Last Sunday was a very exciting day for running. It was the day of the infamous Ealing Half Marathon! My dad had, of course, been training for weeks for this race, determined to beat his time from the previous year – which had been his first ever half-marathon! Unfortunately, I was not illegible to do the race due to my age (or lack there of) but there was an Ealing Mini Mile for my brother and I to do. This meant that all three of us were in deep race-mode by Saturday evening (ensuring to fill-up on pasta and have an early night) – but we were also very excited: from our memories of the year before, the area around the race was delightful, as was the race atmosphere. We planned a lovely trip which would allow us to complete our runs, explore Ealing, go out for lunch and make it back in time for Ember, who, for those who do not know, is my dog who dislikes being alone.
Not so lovely, however, was having to wake-up at 6:00am and leave by 7:00am to make it to Lammas Park on time. I spent rather a long while debating my breakfast -I eventually settled with a small bowl of porridge- and hurriedly dress into my running gear (which included my new, luminous yellow nike shorts – just in case I were to get lost). We caught the train by 7:20 and were able to reach our destination in good time.
Lammas park was full of runners of all different shapes and sizes preparing in their various ways. There were many stalls and intriguing tents that I made a mental note to check-out once we were done running. The half-marathon started at 9:00 and the mini mile started at 9:15 so we had quite a lot of time to kill. However, a large portion of this was taking up queuing for the toilets behind many anxious runners. Thankfully, this gave me some time to complete my classic warm-up (and some more time to get anxious about the race). You see, I really wanted to win. I really wanted to win. I knew that it would make the day that bit more perfect and I was desperate to achieve my goals (plus they said that winners would get prizes). Unfortunately, I had no clue in the slightest what sort of kids were going to be my competitors. It would only take one super fast girl to knock me out of 1st place – this was worrying me like mad! By about 8:40, my dad had to leave to get onto the start line. We wished him one last good luck and headed over to the finish line – which would be our own start line.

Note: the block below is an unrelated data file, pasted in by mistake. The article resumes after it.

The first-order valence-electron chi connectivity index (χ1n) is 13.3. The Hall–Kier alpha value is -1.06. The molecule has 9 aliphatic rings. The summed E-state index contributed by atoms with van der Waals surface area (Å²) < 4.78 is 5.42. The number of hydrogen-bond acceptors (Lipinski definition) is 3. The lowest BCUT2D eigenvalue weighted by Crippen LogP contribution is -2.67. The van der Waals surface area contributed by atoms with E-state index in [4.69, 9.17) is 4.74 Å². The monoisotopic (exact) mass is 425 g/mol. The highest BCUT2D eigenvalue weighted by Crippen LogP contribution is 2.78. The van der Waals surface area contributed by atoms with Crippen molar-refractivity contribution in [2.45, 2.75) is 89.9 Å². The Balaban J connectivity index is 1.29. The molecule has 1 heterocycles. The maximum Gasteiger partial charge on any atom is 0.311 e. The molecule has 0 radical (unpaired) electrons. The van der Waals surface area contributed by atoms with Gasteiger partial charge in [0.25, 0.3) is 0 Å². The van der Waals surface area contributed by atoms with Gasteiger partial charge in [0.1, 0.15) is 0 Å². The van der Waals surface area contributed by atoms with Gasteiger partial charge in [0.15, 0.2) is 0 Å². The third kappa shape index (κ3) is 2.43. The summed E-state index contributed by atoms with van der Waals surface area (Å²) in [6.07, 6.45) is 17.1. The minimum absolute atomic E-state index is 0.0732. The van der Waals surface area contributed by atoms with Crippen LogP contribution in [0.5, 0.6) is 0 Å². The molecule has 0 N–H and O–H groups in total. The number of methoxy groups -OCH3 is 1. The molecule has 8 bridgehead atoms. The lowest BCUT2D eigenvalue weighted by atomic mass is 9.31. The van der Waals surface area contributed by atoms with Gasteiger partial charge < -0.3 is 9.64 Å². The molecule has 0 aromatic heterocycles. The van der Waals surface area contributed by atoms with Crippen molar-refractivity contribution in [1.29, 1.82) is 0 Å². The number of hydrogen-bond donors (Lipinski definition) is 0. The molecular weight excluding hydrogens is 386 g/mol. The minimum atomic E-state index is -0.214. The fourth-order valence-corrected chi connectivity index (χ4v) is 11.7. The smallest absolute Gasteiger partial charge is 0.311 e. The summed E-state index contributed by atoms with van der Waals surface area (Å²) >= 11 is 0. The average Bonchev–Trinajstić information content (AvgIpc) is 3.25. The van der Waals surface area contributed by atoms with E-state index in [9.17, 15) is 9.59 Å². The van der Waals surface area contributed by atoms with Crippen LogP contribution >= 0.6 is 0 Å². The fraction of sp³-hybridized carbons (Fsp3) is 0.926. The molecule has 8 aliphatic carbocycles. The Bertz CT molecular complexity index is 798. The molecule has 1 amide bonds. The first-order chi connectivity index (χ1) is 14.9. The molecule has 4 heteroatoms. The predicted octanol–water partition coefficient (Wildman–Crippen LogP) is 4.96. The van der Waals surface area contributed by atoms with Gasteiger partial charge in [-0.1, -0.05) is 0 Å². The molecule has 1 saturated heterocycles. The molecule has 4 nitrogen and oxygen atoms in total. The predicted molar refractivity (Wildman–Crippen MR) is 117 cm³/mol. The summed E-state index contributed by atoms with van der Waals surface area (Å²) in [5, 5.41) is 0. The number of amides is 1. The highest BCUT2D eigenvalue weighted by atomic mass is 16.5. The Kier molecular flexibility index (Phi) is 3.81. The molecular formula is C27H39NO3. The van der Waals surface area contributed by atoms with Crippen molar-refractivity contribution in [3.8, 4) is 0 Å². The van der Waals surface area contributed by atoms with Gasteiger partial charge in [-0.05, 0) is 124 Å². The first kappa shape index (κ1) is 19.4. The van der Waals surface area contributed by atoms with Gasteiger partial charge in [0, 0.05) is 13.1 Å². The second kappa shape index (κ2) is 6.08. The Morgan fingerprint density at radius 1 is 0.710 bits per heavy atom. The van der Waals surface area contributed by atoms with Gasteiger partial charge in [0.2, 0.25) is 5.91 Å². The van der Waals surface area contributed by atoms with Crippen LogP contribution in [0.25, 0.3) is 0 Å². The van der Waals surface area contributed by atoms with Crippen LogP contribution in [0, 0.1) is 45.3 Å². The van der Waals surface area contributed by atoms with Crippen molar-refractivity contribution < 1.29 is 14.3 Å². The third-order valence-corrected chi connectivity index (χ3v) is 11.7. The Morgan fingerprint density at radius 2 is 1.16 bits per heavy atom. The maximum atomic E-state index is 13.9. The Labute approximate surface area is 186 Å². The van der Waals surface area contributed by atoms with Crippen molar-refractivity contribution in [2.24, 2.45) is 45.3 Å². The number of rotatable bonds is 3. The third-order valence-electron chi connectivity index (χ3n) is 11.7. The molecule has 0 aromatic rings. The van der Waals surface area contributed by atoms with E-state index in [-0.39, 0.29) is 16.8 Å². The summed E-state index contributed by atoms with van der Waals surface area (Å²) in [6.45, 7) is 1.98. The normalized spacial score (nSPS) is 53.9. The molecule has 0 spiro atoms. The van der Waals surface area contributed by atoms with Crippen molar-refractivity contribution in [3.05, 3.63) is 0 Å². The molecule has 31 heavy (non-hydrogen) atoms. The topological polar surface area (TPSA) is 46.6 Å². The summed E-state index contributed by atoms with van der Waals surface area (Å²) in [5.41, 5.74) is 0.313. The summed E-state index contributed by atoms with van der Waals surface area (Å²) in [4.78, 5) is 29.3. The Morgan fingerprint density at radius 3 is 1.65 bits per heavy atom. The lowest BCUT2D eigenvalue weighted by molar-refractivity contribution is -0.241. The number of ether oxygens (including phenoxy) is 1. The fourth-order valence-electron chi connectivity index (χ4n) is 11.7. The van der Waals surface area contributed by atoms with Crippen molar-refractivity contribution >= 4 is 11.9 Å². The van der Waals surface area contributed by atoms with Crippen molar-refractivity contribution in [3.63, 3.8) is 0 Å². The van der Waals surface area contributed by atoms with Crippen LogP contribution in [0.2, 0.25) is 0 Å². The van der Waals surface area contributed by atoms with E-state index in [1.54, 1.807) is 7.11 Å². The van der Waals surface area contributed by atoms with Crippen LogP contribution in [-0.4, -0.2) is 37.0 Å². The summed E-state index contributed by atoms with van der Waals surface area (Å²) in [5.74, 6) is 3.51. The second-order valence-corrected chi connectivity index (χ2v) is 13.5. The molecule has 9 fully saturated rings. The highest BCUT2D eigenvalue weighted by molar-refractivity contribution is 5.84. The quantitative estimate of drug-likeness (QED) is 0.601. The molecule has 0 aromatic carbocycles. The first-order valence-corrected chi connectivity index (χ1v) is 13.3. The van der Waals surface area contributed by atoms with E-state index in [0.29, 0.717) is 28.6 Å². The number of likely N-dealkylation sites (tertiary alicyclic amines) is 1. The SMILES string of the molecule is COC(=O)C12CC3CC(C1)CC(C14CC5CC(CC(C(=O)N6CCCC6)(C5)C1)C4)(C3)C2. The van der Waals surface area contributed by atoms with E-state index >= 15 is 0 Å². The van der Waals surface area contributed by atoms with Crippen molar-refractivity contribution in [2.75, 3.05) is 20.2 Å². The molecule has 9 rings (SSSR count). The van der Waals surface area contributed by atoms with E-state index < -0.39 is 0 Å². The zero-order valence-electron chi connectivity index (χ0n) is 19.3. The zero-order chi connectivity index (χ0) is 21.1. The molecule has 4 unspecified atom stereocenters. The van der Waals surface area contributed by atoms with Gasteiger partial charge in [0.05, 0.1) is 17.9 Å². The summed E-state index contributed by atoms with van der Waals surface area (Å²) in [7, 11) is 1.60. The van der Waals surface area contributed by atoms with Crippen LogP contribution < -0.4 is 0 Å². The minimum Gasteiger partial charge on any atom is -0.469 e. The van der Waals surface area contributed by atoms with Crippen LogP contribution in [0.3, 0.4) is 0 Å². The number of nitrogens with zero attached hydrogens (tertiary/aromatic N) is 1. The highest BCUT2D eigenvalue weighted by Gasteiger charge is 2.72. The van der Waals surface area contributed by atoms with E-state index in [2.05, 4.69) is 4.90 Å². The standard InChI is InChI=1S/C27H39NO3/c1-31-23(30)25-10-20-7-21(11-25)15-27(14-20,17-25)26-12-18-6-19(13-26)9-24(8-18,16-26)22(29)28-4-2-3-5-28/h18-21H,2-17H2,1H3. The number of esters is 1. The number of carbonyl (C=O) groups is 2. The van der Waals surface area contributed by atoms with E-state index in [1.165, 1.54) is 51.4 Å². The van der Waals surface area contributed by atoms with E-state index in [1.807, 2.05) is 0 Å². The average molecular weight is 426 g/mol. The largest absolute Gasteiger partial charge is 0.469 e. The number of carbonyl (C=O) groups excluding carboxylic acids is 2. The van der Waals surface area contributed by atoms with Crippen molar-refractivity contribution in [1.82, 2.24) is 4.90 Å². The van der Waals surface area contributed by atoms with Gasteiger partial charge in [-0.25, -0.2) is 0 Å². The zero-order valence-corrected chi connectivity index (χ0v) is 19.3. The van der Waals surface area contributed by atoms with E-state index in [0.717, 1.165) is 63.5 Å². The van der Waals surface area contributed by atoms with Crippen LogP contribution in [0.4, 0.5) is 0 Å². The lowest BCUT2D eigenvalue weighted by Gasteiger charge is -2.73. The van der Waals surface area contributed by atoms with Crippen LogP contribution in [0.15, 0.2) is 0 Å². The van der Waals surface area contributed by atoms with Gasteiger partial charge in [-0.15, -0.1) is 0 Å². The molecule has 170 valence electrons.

Rather annoyingly, Sam and I had to wait a really long time before we could even line-up! I must confess that I did do a mental assessment on all of my competitors in view: were they wearing proper kit? Were there wearing a club vest? Did they look…fast? Of course, I would never know until the run actually began but, as always, I couldn’t stop myself worrying. After what seemed like forever, they streamed us onto the start line. I was near the front due to being part of the older category. To my relief, I noticed that there were no obvious 15 or 16 year old girls towering over me but there were still a fair few who, in my eyes, definitely had potential to be fast. To calm my nerves, I attempted to a picture the course. My dad had informed me that it was a figure of eight around the park, some on the grass, some on the path. I constantly checked the clock to see how much longer we had until we began as I was getting rather cold but, inevitably, we started late due to the leading bike not being present. Finally, by around 9:20, the bike appeared and, suddenly, we were off!